Understanding tables, databases, and data catalogs - Amazon Athena
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Understanding tables, databases, and data catalogs

In Athena, catalogs, databases, and tables are containers for the metadata definitions that define a schema for underlying source data.

Athena uses the following terms to refer to hierarchies of data objects:

  • Data source – a group of databases

  • Database – a group of tables

  • Table – data organized as a group of rows or columns

Sometimes these objects are also referred to with alternate but equivalent names such as the following:

  • A data source is sometimes referred to as a catalog.

  • A database is sometimes referred to as a schema.

Note

This terminology can vary in the federated data sources that you use with Athena. For more information, see Athena and federated table name qualifiers.

The following example query in the Athena console uses the awsdatacatalog data source, the default database, and the some_table table.

Hierarchy of data objects in the Athena query editor.

For each dataset, a table needs to exist in Athena. The metadata in the table tells Athena where the data is located in Amazon S3, and specifies the structure of the data, for example, column names, data types, and the name of the table. Databases are a logical grouping of tables, and also hold only metadata and schema information for a dataset.

For each dataset that you'd like to query, Athena must have an underlying table it will use for obtaining and returning query results. Therefore, before querying data, a table must be registered in Athena. The registration occurs when you either create tables automatically or manually.

You can create a table automatically using an Amazon Glue crawler. For more information about Amazon Glue and crawlers, see Integration with Amazon Glue. When Amazon Glue creates a table, it registers it in its own Amazon Glue Data Catalog. Athena uses the Amazon Glue Data Catalog to store and retrieve this metadata, using it when you run queries to analyze the underlying dataset.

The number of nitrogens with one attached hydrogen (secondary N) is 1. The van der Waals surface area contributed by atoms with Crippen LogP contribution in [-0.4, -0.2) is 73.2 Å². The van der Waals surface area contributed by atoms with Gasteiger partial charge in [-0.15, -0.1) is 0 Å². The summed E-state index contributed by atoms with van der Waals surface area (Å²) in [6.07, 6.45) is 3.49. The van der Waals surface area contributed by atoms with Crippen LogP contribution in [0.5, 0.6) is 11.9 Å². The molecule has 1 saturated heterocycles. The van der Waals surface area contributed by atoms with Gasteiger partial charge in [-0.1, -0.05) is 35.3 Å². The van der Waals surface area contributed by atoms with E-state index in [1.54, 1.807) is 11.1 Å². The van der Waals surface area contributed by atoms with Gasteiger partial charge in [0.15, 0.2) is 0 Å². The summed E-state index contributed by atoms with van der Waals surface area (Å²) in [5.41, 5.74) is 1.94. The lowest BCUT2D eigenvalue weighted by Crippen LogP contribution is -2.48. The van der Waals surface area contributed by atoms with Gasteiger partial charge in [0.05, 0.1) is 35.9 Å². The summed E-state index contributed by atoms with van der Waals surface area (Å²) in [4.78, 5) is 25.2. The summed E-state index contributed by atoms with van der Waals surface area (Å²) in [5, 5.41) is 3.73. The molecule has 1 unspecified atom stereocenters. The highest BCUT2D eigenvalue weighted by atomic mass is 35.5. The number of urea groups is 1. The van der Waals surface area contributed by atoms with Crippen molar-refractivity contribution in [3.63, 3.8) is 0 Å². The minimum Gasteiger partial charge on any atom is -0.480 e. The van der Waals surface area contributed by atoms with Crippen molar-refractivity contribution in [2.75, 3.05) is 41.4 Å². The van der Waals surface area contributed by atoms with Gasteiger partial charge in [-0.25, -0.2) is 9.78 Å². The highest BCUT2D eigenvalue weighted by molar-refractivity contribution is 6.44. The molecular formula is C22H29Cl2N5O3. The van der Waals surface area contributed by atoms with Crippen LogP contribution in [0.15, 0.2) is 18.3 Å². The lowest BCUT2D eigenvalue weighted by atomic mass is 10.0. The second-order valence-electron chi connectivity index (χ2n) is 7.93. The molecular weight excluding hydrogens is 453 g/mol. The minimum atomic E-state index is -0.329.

Regardless of how the tables are created, the table creation process registers the dataset with Athena. This registration occurs in the Amazon Glue Data Catalog and enables Athena to run queries on the data. In the Athena query editor, this catalog (or data source) is referred to with the label AwsDataCatalog.

After you create a table, you can use SQL SELECT statements to query it, including getting specific file locations for your source data. Your query results are stored in Amazon S3 in the query result location that you specify.

The Amazon Glue Data Catalog is accessible throughout your Amazon Web Services account. Other Amazon Web Services can share the Amazon Glue Data Catalog, so you can see databases and tables created throughout your organization using Athena and vice versa.

  • To create a table manually:

    • Use the Athena console to run the Create Table Wizard.

    • Use the Athena console to write Hive DDL statements in the Query Editor.

    • Use the Athena API or CLI to run a SQL query string with DDL statements.

    • Use the Athena JDBC or ODBC driver.

When you create tables and databases manually, Athena uses HiveQL data definition language (DDL) statements such as CREATE TABLE, CREATE DATABASE, and DROP TABLE under the hood to create tables and databases in the Amazon Glue Data Catalog.

To get started, you can use a tutorial in the Athena console or work through a step-by-step guide in the Athena documentation.

  • To use the tutorial in the Athena console, choose the information icon on the upper right of the console, and then choose the Tutorial tab.

  • For a step-by-step tutorial on creating a table and writing queries in the Athena query editor, see Getting started.